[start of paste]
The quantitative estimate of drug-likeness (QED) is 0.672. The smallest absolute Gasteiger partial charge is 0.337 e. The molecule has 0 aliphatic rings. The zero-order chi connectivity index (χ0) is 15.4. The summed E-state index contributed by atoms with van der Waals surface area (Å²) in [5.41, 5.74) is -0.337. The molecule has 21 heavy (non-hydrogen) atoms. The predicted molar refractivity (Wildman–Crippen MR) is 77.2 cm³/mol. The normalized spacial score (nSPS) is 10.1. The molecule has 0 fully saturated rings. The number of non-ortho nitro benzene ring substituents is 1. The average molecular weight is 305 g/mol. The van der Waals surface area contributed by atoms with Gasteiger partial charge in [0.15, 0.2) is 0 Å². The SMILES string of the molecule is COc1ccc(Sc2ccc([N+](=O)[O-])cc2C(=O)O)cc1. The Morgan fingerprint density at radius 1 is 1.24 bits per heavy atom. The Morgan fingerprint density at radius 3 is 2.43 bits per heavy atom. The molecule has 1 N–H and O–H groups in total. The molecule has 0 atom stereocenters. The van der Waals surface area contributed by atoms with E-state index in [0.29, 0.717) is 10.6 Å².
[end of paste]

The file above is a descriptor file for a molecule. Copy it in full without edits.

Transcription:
The quantitative estimate of drug-likeness (QED) is 0.672. The smallest absolute Gasteiger partial charge is 0.337 e. The molecule has 0 aliphatic rings. The zero-order chi connectivity index (χ0) is 15.4. The summed E-state index contributed by atoms with van der Waals surface area (Å²) in [5.41, 5.74) is -0.337. The molecule has 21 heavy (non-hydrogen) atoms. The predicted molar refractivity (Wildman–Crippen MR) is 77.2 cm³/mol. The normalized spacial score (nSPS) is 10.1. The molecule has 0 fully saturated rings. The number of non-ortho nitro benzene ring substituents is 1. The average molecular weight is 305 g/mol. The van der Waals surface area contributed by atoms with Gasteiger partial charge in [0.15, 0.2) is 0 Å². The SMILES string of the molecule is COc1ccc(Sc2ccc([N+](=O)[O-])cc2C(=O)O)cc1. The Morgan fingerprint density at radius 1 is 1.24 bits per heavy atom. The Morgan fingerprint density at radius 3 is 2.43 bits per heavy atom. The molecule has 1 N–H and O–H groups in total. The molecule has 0 atom stereocenters. The van der Waals surface area contributed by atoms with E-state index in [0.29, 0.717) is 10.6 Å².